The signal generation module 102 also includes a regulated voltage supply 316, e.g., 5V, and a bias reference voltage 318, e.g., 2.5V. While a supply voltage of 5V is used in an exemplary embodiment, the particular voltage used can be varied while still meeting the relationships set forth in Equations (2) and (3) hold.
The point between the resistors R1, R2 provides (sin(θ)+cos(θ))/2. This signal is buffered and input to the analog multiplier 400. The sin(θ) signal is provided as a second input (numerator in Eq. 1) to the analog multiplier 400, which provides implicit division using the analog multiplier 400. It is understood that the circuit includes the waveform inversion for multi-region linearity in accordance with Equation 4.
In one particular embodiment, the analog multiplier 400 operates on a single supply and assumes that ground is equal to mathematical zero. It is understood that other circuit embodiments can operate with a variety of voltages, e.g., 0.5V, as “ground” to avoid effects associated around variance, for example. Note that this division operation only requires two-quadrant division (or multiplication), since both incoming signals are assumed to be mathematically positive. The output from the analog multiplier 400 is processed to provided gain and offset correction for output in a range of 0.5V to 4.5V, in the illustrated embodiment.
The circuits of
While the invention is primarily shown and described as implementing a particular algebraic relationship to achieve an analog position sensor on a single substrate, it is understood that other algebraic relationships can be implemented.
In another embodiment, an alternative algorithm can be implemented as described below. Referring again to Equation 1,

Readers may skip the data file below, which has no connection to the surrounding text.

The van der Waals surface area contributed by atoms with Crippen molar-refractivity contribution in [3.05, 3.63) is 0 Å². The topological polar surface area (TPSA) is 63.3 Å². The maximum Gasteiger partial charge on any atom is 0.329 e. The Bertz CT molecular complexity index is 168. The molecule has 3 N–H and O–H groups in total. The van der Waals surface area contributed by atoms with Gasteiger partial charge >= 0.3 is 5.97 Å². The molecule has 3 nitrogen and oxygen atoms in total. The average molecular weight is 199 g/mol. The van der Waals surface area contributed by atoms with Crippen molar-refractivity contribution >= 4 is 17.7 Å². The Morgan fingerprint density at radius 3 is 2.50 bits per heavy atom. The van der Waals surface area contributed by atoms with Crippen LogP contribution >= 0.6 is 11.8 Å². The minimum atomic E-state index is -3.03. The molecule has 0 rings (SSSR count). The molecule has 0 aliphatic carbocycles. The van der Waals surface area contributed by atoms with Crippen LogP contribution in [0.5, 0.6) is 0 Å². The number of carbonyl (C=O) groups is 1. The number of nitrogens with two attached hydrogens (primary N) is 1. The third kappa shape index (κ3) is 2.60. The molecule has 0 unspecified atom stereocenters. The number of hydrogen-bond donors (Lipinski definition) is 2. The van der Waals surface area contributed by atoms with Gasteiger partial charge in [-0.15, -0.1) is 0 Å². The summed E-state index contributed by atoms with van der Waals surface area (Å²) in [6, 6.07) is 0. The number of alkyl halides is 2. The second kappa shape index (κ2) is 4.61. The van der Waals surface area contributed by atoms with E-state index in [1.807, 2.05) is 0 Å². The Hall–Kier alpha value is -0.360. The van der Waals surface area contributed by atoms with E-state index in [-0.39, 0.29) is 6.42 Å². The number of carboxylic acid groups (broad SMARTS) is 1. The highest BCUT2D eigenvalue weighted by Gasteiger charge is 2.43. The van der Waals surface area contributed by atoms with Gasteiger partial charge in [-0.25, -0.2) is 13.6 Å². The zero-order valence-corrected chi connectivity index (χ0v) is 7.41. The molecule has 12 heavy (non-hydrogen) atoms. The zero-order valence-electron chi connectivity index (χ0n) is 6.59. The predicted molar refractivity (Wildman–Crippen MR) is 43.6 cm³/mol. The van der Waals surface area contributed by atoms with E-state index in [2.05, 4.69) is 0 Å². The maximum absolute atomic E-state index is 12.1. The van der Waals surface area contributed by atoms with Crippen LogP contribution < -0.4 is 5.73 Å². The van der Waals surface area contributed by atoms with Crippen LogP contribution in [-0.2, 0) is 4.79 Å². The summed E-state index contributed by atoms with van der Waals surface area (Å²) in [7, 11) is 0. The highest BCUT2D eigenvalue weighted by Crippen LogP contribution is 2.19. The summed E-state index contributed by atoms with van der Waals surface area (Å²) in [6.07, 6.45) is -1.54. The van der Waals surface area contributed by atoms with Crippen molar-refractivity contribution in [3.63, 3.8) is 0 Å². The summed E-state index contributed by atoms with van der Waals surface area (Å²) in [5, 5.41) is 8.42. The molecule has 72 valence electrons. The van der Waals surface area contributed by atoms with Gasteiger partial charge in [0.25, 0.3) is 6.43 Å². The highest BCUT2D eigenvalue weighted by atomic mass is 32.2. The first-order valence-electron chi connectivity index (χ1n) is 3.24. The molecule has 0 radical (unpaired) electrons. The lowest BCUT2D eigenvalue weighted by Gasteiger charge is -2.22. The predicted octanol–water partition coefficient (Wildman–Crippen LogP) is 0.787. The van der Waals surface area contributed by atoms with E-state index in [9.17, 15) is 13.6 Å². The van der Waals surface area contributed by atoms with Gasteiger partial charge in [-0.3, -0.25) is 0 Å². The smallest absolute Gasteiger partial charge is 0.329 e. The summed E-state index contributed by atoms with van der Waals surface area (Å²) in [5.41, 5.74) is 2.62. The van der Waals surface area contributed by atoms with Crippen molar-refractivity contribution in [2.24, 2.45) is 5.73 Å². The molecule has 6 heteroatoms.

where output is the sensor output, A is the amplitude of the generated sine and cosine signals, offset is the vertical offset of the sinusoidal signals with respect to ground, and k is any real number, where k affects the gain and vertical offset of the final sensor output.
To reflect inversion, Equation 1 can be mathematically represented as set forth in Equation 4:
or, as in Equation 5 below:
The inversion is then applied, i.e. the “−” term when:
To obtain an alternative form of the algorithm, Equation 5 can be simplified as follows:
Multiply numerator and denominator by
to generate the result in Equation 8:
Insert an add and subtract cos(θ) term in the numerator as shown Equation (9):
Insert an add and subtract sin(θ) term in the numerator per Equation 10.
Factor out sin(θ) from the “k sin(θ)−sin(θ)” term in the numerator as in Equation 11.
Note the common
in both the numerator and the denominator. Equation 11 can be rewritten as in Equation 12:
Note that if one recognizes that the constant term “1” is a DC offset, then one can eliminate the offset since it will not change the overall linearity of the output as in Equation 13.
Now consider that k is a constant that only affects the final gain and offset of the output. This constant can be fixed so that k=2, as in the example described above. This can be represented in Equation 14:
Since sin(θ)+cos(θ)=√{square root over (2)} sin(θ+45°) and sin(θ)−cos(θ)=√{square root over (2)} sin(θ−45°), as is well known, Equation 14 can be rewritten as Equation 15:
Dividing the numerator and denominator of the right side of the equation by √{square root over (2)} results in the relationship of Equation 16:
Note that the sinusoidal term in the numerator, sin(θ−45°), differs from the sinusoidal term in the in the denominator, sin(θ+45°) by a phase of 90°. Because of this, one can replace the numerator and denominator with sin(θ) and cos(θ) respectively, as shown in Equation 17 below:
This changes the inversion point (i.e. application of the “−” term) to: 0>cos(θ). Also, the phase of the output is now aligned identically with arctangent rather than being out of phase with arctangent by 45°.
Note that the sinusoids now have unity gain: sin(θ) has zero offset, whereas cos(θ) has a finite offset (i.e., cos(θ) has an offset equal to
Since the variables A and offset no longer represent the real gain and offset of the sinusoids one should identify this constant as a number, which can be referred to as b. Rewriting again results in the relationship set forth in Equation 18:
The linearity of the output depends upon the value of the constant term. The previous example showed that A=2 and offset=2.5V. In a straightforward ‘guess’, the ideal constant term of b is approximately equal to 1.7678. The linearity of the output can be improved slightly by varying the value of b. It will be appreciated that the relationship of Equation 18 can be scaled as desired, such as to fit the original specifications above. If sin(θ) and cos(θ) have some gain, A, then the constant b must also become a function of A as set forth in Equation 19: